For recreational users who don’t like to smoke, don’t own a vaporizer, and don’t have the stomach for edibles, a new method for cannabis consumption has emerged. Cannabis-infused topicals like creams, lotions and balms infused with THC offer consumers a smoke-free high.
One of the companies leading the trend is Cannabiners, a California-based brand management company that focuses on what they call “normalization” products, including their lines of beers, coffees and teas, which are designed to offer convenient ways to introduce cannabis into one’s lifestyle.
Recently, Cannabiners teamed up with cannabis tech company Ovation Science to develop their latest product, BASKiN GLOW, which they are touting as the “first THC/CBD recreational cream.”
As advertised, the product is a pharmaceutical grade, transdermal cream made with a 1:10 CBD to THC ratio. Their main innovation behind the cream is its protective polymer coating, which keeps the cream on the skin for a longer duration while slowly releasing THC into the bloodstream.
“It’s like putting a layer of THC on your skin, then putting a protective layer over that,” Kevin Love, director of product development for Cannabiners, told Civilized. “It can’t be washed or sweated off, or, if you were to go for a swim, it stays on.”
In the past, topicals have been largely CBD-based, found in the “health and wellness” section of your local dispensary – but Love explained that the burgeoning legal market calls for a more varied and multifaceted use for their discovery.
“We didn’t want to limit our options for what products we would develop this technology for,” he said. “We realized there was a market for a version that would allow for a recreational user to engage with this product type.”
According to Love, there are a number of reasons a recreational user would want to reach for a topical cream, rather than the other, more typical methods of consumption. While smoking remains the most common, the problems that smoke-inhalation can pose to your health are obvious and well documented. Meanwhile, edibles have their own set of concerns – especially for those counting calories.
“What it really comes down to is, would you rather drink a soda, have a 300-calorie chocolate bar, or rub some cream onto your skin?” he posed.
The immediacy and the duration of the high is another reason why some will choose topicals over edibles. THC-infused foods have to go through the digestive process, meaning there is a much longer wait time before the intoxicating effects begin to kick in. Not only does this make the high difficult to plan, but it has also led to numerous instances of people overindulging because the delay makes them think that they haven't eaten enough to get the desired effect.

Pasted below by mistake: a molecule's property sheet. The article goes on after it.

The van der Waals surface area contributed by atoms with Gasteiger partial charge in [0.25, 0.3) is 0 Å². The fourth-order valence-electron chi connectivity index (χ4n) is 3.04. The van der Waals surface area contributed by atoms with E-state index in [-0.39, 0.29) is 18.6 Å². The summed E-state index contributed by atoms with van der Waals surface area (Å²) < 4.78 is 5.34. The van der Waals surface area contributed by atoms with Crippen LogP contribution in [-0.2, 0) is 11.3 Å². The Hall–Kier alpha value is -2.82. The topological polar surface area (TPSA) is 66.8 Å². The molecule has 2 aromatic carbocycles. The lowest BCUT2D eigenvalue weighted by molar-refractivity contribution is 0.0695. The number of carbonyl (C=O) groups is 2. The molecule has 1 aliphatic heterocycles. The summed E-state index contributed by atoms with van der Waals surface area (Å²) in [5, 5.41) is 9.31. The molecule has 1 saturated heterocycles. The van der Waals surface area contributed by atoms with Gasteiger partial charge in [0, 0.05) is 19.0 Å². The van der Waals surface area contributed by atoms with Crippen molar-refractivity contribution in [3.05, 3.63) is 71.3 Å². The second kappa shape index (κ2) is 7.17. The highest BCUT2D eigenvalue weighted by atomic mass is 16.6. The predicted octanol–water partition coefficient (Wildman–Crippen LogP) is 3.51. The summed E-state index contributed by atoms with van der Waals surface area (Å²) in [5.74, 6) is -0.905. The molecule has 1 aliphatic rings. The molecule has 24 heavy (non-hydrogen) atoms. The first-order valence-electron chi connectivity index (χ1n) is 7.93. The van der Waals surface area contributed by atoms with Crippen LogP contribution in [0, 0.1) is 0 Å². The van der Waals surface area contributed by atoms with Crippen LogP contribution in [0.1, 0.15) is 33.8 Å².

Love assures consumers that the experience of BASKiN GLOW is much more similar to smoking, in terms of its immediacy. Where it differs is the duration. While a typical marijuana high lasts about two hours, the topical offers a longer, “more linear” experience, giving the average user a high lasting roughly six hours, as the THC continues to be released as the polymer begins to break down. After the polymer breaks down, Love explained, the user will start to notice their high start to fade.
While most traditional, CBD-based topicals are meant to be placed on the area it is needed, Love said there's a sweet spot for creams infused with THC and CBD.
“Really, your forearm is the best location port, because you are very vascular there, and the whole point of the product is to penetrate through the skin into your bloodstream,” he said.
It also works well when applied behind the ears and behind the knees, but these are certainly not the only places where cannabis creams can be applied. In fact, there are very few areas that you shouldn't rub it on, according to Love.
“We certainly wouldn’t recommend ingesting it, or putting it on your eyes. It’s a pharmaceutical cream, so how you interact with such creams in general, is how you’d interact with this one."
Despite their clear warnings, it is not unlikely that a creative consumer might try and find ways to get even more high with the product. With that in mind, what would happen if, say, one was to take a bath in it?
“You can’t really overdose on cannabis, but you can reach a point of diminishing returns,” he explained. “As with smoking the flower, you get the point of being extremely intoxicated, then you can extend past that to a point where it becomes somewhat neutralized.”
Yes, like any other THC product, the more you consume, the higher you’re going to get - so accidentally using too much of the cream at once is a legitimate concern. Once the cream sets in it cannot be washed off, which, Love says, is “kind of the point.” A user does have a “couple of minutes” before the polymer sets in to adjust how much they are applying. While he said that this is a "desired effect," it could pose a problem for someone who doesn't know how much to apply, or is unaware that it is, in fact cannabis-infused. The basic makeup of the product makes this a difficult problem to manage but, Love said, Cannabiners is committed to helping customers manage their dosages by outlining clear instructions for proper use.
“We take dosing very seriously,” said Love. “The product currently comes in a jar, but it will soon come in clearly a pump, which will help people be more precise in how much they apply.”
Each 59ml jar of BASKiN GLOW contains 500 milligrams of THC and 50 milligrams of CBD, and will retail for $80. Those in the California and Nevada areas can pick it up in a dispensary now, and the company intends to expand the launch to eight more states by the end of 2019.